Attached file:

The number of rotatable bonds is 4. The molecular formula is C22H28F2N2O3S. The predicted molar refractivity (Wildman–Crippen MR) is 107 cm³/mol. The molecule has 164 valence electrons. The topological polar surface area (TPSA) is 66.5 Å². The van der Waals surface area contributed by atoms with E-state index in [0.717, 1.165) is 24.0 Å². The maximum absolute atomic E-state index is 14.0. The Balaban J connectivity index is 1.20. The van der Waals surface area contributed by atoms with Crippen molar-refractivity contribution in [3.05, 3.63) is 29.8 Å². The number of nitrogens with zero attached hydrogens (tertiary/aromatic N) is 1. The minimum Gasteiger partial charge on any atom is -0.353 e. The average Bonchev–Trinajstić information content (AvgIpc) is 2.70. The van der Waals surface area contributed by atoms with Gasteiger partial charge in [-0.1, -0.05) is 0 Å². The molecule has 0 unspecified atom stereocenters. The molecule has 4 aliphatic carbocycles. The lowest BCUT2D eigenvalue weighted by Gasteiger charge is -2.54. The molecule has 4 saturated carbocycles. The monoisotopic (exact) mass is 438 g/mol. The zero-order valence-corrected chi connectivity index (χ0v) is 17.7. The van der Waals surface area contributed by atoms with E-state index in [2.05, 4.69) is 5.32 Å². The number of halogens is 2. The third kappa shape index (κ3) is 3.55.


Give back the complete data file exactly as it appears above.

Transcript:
The number of rotatable bonds is 4. The molecular formula is C22H28F2N2O3S. The predicted molar refractivity (Wildman–Crippen MR) is 107 cm³/mol. The molecule has 164 valence electrons. The topological polar surface area (TPSA) is 66.5 Å². The van der Waals surface area contributed by atoms with E-state index in [0.717, 1.165) is 24.0 Å². The maximum absolute atomic E-state index is 14.0. The Balaban J connectivity index is 1.20. The van der Waals surface area contributed by atoms with Crippen molar-refractivity contribution in [3.05, 3.63) is 29.8 Å². The number of nitrogens with zero attached hydrogens (tertiary/aromatic N) is 1. The minimum Gasteiger partial charge on any atom is -0.353 e. The average Bonchev–Trinajstić information content (AvgIpc) is 2.70. The van der Waals surface area contributed by atoms with Gasteiger partial charge in [-0.1, -0.05) is 0 Å². The molecule has 0 unspecified atom stereocenters. The molecule has 4 aliphatic carbocycles. The lowest BCUT2D eigenvalue weighted by Gasteiger charge is -2.54. The molecule has 4 saturated carbocycles. The monoisotopic (exact) mass is 438 g/mol. The zero-order valence-corrected chi connectivity index (χ0v) is 17.7. The van der Waals surface area contributed by atoms with E-state index in [2.05, 4.69) is 5.32 Å². The number of halogens is 2. The third kappa shape index (κ3) is 3.55.